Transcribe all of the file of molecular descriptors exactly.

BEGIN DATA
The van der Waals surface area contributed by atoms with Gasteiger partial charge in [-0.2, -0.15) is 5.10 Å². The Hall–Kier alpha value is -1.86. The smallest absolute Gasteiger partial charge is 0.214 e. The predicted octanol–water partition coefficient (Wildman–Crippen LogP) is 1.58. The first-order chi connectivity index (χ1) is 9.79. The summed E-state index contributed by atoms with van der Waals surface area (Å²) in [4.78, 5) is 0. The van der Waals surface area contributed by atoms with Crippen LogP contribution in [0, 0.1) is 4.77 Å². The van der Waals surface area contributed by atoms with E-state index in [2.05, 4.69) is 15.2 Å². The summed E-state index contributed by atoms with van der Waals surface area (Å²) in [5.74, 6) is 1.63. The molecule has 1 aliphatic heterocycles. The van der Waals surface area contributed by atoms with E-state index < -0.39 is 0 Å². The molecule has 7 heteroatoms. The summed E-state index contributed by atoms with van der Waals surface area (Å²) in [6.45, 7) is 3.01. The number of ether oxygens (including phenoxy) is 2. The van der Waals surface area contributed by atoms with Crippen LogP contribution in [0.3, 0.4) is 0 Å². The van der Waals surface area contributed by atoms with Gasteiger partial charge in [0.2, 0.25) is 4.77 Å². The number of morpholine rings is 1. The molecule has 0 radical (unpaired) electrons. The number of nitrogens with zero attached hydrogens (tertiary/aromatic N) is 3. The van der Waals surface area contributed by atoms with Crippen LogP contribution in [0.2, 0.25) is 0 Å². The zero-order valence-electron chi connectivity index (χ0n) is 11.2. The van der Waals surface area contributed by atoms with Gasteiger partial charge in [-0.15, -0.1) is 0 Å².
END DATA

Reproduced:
The van der Waals surface area contributed by atoms with Gasteiger partial charge in [-0.2, -0.15) is 5.10 Å². The Hall–Kier alpha value is -1.86. The smallest absolute Gasteiger partial charge is 0.214 e. The predicted octanol–water partition coefficient (Wildman–Crippen LogP) is 1.58. The first-order chi connectivity index (χ1) is 9.79. The summed E-state index contributed by atoms with van der Waals surface area (Å²) in [4.78, 5) is 0. The van der Waals surface area contributed by atoms with Crippen LogP contribution in [0, 0.1) is 4.77 Å². The van der Waals surface area contributed by atoms with E-state index in [2.05, 4.69) is 15.2 Å². The summed E-state index contributed by atoms with van der Waals surface area (Å²) in [5.74, 6) is 1.63. The molecule has 1 aliphatic heterocycles. The van der Waals surface area contributed by atoms with E-state index < -0.39 is 0 Å². The molecule has 7 heteroatoms. The summed E-state index contributed by atoms with van der Waals surface area (Å²) in [6.45, 7) is 3.01. The number of ether oxygens (including phenoxy) is 2. The van der Waals surface area contributed by atoms with Crippen LogP contribution in [0.3, 0.4) is 0 Å². The van der Waals surface area contributed by atoms with Gasteiger partial charge in [0.2, 0.25) is 4.77 Å². The number of morpholine rings is 1. The molecule has 0 radical (unpaired) electrons. The number of nitrogens with zero attached hydrogens (tertiary/aromatic N) is 3. The van der Waals surface area contributed by atoms with Crippen LogP contribution in [0.2, 0.25) is 0 Å². The zero-order valence-electron chi connectivity index (χ0n) is 11.2. The van der Waals surface area contributed by atoms with Gasteiger partial charge in [-0.15, -0.1) is 0 Å².